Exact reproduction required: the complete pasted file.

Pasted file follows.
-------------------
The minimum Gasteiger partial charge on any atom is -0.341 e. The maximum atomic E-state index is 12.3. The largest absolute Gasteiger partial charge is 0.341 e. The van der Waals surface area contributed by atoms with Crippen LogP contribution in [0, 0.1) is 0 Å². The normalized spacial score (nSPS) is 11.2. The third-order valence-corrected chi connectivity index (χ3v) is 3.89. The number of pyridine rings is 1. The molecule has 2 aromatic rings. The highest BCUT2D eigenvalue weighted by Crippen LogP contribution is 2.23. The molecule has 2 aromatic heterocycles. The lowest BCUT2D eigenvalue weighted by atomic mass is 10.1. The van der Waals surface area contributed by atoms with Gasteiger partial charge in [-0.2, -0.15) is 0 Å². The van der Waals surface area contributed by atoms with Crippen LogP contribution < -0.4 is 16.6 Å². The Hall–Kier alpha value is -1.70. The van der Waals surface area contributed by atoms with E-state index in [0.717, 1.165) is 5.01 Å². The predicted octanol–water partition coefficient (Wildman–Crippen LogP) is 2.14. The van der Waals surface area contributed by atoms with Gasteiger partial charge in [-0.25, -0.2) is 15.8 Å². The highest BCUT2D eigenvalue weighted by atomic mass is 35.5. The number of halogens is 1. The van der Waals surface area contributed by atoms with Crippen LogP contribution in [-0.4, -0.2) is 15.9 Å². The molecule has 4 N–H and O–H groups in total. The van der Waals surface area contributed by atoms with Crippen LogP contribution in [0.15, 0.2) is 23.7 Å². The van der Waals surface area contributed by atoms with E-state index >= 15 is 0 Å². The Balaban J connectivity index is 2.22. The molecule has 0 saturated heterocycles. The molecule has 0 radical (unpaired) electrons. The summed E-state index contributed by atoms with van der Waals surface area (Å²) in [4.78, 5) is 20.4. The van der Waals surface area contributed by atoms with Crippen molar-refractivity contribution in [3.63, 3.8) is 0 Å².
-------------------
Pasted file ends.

The minimum Gasteiger partial charge on any atom is -0.341 e. The maximum atomic E-state index is 12.3. The largest absolute Gasteiger partial charge is 0.341 e. The van der Waals surface area contributed by atoms with Crippen LogP contribution in [0, 0.1) is 0 Å². The normalized spacial score (nSPS) is 11.2. The third-order valence-corrected chi connectivity index (χ3v) is 3.89. The number of pyridine rings is 1. The molecule has 2 aromatic rings. The highest BCUT2D eigenvalue weighted by Crippen LogP contribution is 2.23. The molecule has 2 aromatic heterocycles. The lowest BCUT2D eigenvalue weighted by atomic mass is 10.1. The van der Waals surface area contributed by atoms with Gasteiger partial charge in [-0.2, -0.15) is 0 Å². The van der Waals surface area contributed by atoms with Crippen LogP contribution < -0.4 is 16.6 Å². The Hall–Kier alpha value is -1.70. The van der Waals surface area contributed by atoms with E-state index in [0.717, 1.165) is 5.01 Å². The predicted octanol–water partition coefficient (Wildman–Crippen LogP) is 2.14. The van der Waals surface area contributed by atoms with Gasteiger partial charge in [-0.25, -0.2) is 15.8 Å². The highest BCUT2D eigenvalue weighted by atomic mass is 35.5. The number of halogens is 1. The van der Waals surface area contributed by atoms with Crippen LogP contribution in [-0.4, -0.2) is 15.9 Å². The molecule has 4 N–H and O–H groups in total. The van der Waals surface area contributed by atoms with Crippen LogP contribution in [0.15, 0.2) is 23.7 Å². The van der Waals surface area contributed by atoms with E-state index >= 15 is 0 Å². The Balaban J connectivity index is 2.22. The molecule has 0 saturated heterocycles. The molecule has 0 radical (unpaired) electrons. The summed E-state index contributed by atoms with van der Waals surface area (Å²) in [4.78, 5) is 20.4. The van der Waals surface area contributed by atoms with Crippen molar-refractivity contribution in [3.63, 3.8) is 0 Å².